US 2574221 A
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Description (OCR text may contain errors)
NOV. 6, 1951 p MOD|GL|AN| 2,574,221
METHOD OF FORMING A MULTILAYERED MAT OF INTERCROSSED FILAMENTS Flled March 16, 1946 77047/VEY.
Patented Nov. 6, 1951 METHOD 0F FORMING A MULTILAYERED MAT OF INTERCROSSED FILAMENTS Piero Modigliani, Manhasset, N. Y., assignor to Johns-Manville Corporation, New York, N. Y., a corporation of New York Application March 16, 1946, Serial No. 654,828
5 Claims. (Cl. 154-90) accumulated on a rotating drum. 'I'he furnace i laments of each of the layers accumulated on the drum are crossed suitably at acute angles to the filaments of adjacent layers. When the mat is built up to the desired thickness it is removed lfrom the drum and stretched in a direction substantially perpendicular to the original lay of the filaments, whereby the mat is expanded or opened in a manner similar to that of a lazy.
tongs, the angles between the fibers opening to increase the porosity and to reduce the density and thickness of the mat. The resultant mat has been employed both with and without the addition of an adhesive binder for many purposes.
The instant invention is particularly concerned with the provision of an improved mat which will have high strength and stretch-resistant characteristics in all directions. 'I'he invention also has for an object the provision of a mat with a. glossy and more attractive surface than the mats heretofore obtained, the surfacebeing subject to ornamentation. The mat may be used in many situations Where the prior mats are not wholly successful, due to their surface characteristics, stretchability or other undesirable features eliminated by the instant construction. 'l y Another object of the invention is the provision of a product including an expanded base mat or layer and a finish mat or layer on one surface of the base, the mats being integrated into a substantially unitary body.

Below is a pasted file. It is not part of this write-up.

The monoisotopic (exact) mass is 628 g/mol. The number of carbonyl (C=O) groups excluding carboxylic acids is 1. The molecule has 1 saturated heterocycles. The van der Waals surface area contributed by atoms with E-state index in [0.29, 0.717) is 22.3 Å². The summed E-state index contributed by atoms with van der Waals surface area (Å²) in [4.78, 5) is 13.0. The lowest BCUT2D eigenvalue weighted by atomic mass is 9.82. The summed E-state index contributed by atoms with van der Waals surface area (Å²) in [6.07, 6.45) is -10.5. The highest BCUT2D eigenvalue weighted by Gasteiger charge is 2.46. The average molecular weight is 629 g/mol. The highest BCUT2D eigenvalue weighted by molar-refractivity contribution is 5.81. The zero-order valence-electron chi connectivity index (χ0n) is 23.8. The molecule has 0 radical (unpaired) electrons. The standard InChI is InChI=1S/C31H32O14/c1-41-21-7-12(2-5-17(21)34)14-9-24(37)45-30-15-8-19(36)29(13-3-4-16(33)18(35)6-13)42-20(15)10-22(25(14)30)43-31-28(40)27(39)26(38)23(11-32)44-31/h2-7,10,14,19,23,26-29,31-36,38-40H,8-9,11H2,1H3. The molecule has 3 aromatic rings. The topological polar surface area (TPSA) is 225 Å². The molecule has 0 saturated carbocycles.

A further object `of the invention is the provision of a methodv of forming a product of a type attaining the foregoing objects.
A still further object of the invention is the provision of a method involving the production of an expanded mat and the accumulation on said mat of a fllamentary surface layer in which the'filaments lie approximately transversely vto the fibers of the first mat.
`A still further obiect of the invention is the provision of a method employing a filamentdrawing apparatus such as a rotating drum of -and drum are relatively reciprocated so that the l 2 substantially conventional typeas a support for the first mat while the second mat is built up thereon.
My invention will be more fully understood and further objects and advantages thereof will become apparent when reference is made to the more detailed description of a preferred embodiment of the invention which is to follow and to the accompanying drawing in which:
Fig. 1 is a perspective view of a product of the instant invention;
Fig. 2 is' a diagrammatic, elevational view of a portion of an apparatus employed in producing .the product of Fig. 1;
Fig.' 3 is a sectional view taken on the line 3-3 of Fig. 2; n
Fig. 4 is a diagrammatic, perspective view of a mat of intercrossed glass filaments as employed in the instant invention and illustrating the condition of the mat before and after stretching operations;
Fig. 5 is' a diagrammatic, end view ofv additional equipment employed in the production of the instant product; and,
Fig 6 is a top plan view of the apparatus shown in Fig. 5.